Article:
By MOLLY SHIPMAN
Election Day 2008 was defined by many landmark and surprising decisions by the American people. However, my excitement and pride in being part of the democratic process was somewhat undermined when I learned that California voters’ decided to pass Proposition 8, a state ballot proposition that amended the state Constitution to restrict the definition of marriage to a union between a man and a woman. John Stuart Mill’s arguments concerning personal autonomy and the role of government, as outlined in his seminal work On Liberty, were not far from my mind as I contemplated how this disturbing decision could have come about in a nation that seemed ready to embrace change and progress.
Nineteenth century political philosopher John Stuart Mill believed that there must be a “limit to the legitimate interference of collective opinion with individual independence” in order to prevent societal or governmental tyranny from causing people to deviate from their ordinary course of behavior or taste (Mill, 5). For him, this limit is what has come to be known as “the liberty or harm principle.” This principle states that government interference in individual affairs is only permitted when, as a result of an individual’s action, harm is done to others. Mill argues one “cannot be rightfully compelled to do or forbear because it will be better for him to do so,” even if “in the opinion of others, to do so would be wise or even right” (9). To Mill, a person’s right to pursue his preferred lifestyle despite possible moral or physical consequences is inviolable, as long as those consequences reflect solely on the individual.
The opinion of the Supreme Court Justices in the case allowing gay marriage follows exactly the sort of principle discussed by Mill. (note: expand on the context of this Supreme Court case i.e. the date) The majority opinion states, “the core set …of legal rights and attributes traditionally associated with marriage are so integral to an individual’s liberty and personal autonomy that they may not be eliminated or abrogated by the Legislature or the electorate” (6). They argued that, as with a person’s race or gender, “an individual’s capacity to establish a loving and long-term committed relationship…does not depend upon the individual’s sexual orientation” (7). Furthermore, and more importantly, they do not view sexual orientation as a “legitimate basis upon which to deny or withhold legal rights” (7). These justices saw fit to respect individual choice in matters that concern personal rights.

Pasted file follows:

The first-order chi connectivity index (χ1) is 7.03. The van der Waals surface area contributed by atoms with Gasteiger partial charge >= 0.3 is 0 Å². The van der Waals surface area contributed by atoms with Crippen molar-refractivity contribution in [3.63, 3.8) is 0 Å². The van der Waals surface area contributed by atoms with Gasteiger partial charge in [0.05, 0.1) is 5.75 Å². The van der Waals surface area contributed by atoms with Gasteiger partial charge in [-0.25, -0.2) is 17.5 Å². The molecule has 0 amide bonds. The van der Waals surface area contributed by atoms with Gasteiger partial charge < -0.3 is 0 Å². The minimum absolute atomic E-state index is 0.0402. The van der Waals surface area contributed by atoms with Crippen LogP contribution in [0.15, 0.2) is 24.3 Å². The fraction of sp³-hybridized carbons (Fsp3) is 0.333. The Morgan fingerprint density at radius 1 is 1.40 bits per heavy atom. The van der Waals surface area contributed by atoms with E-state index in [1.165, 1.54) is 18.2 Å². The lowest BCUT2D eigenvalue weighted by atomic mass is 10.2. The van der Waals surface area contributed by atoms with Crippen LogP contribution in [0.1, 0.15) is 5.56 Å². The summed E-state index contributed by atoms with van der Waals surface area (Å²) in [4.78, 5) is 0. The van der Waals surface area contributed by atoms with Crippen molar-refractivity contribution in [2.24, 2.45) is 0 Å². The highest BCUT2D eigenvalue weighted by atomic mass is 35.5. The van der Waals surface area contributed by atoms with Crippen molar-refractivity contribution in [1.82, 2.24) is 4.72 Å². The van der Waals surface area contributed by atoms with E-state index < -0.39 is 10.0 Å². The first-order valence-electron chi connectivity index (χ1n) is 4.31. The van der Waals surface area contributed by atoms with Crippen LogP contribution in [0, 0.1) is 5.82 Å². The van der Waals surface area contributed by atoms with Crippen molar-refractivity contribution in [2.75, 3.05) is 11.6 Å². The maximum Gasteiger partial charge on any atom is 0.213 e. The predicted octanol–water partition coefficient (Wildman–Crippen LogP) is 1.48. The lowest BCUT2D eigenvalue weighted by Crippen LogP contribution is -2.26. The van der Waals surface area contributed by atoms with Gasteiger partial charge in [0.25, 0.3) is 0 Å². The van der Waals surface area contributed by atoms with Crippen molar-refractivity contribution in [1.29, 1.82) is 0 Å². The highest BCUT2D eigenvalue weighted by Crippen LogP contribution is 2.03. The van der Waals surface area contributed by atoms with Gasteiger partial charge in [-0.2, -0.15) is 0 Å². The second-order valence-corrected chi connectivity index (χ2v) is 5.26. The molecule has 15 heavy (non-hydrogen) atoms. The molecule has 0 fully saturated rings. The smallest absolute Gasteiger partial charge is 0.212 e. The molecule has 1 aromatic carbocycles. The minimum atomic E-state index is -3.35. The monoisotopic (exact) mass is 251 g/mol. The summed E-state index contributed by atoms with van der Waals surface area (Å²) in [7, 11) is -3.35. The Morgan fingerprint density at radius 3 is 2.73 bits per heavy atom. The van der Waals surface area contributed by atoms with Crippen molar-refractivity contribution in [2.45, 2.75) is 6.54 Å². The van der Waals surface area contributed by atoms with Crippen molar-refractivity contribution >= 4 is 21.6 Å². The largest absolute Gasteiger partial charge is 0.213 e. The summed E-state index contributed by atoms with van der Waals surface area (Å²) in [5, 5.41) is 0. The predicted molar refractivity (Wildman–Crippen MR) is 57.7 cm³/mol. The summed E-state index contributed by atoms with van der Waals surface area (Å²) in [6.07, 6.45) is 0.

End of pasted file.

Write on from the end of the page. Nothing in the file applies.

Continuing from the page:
In an attempt to overturn this precedent, the language in Proposition 8 marks a setback for individual rights. The Proposition is a sinister anachronism, reminiscent of other epochs in American history when interracial unions were illegal and homosexuality was viewed as a perverse mental illness. Allowing heterosexual couples the right to marry whomever they please, even if their choice strikes others as potentially damaging to them or morally reprehensible, is widely accepted, and rightly so. Depriving fellow citizens the right to make the decision to marry is an egregious violation of personal rights. The moral qualms or outrage some may feel when faced with the idea of same-sex spouses, in my opinion, does not constitute the sort of harm that would warrant government interference. Of course, one has the right to hold positions in favor of traditional marriage structures, and even publicize these opinions, but never should something that is solely a matter of personal choice or preference be governed by majority views; fundamental rights should be secure against fleeting popular opinion.
One could argue the most powerful part of Mill’s Harm Principle is when he states, “over himself, over his own body and mind, the individual is sovereign” (5). Unfortunately, on November 4, 2008, California voters did not vote with this sentiment. In the very least, one consolation of this disappointing decision is that Proposition 8’s passage has created a surge of debate about individual rights and the appropriateness of government interference. As Mill argued, all opinions have a right to be heard, and open discussion is the only forum for obtaining “the clearer perception and livelier impression of truth produced by its collision with error” (16). Hopefully, debates about this decision will usher in a more enlightened understanding of the domain of government and public opinion in matters of personal choice.
In re Marriage Cases. S147999. U.S: Supreme Court of California. 15 May 2008
J.S Mill. Ed. Elizabeth Rapaport. On Liberty. Indianapolis 1978.
Molly Shipman (’10) is a Psychology and Writing Seminars major at Johns Hopkins University.
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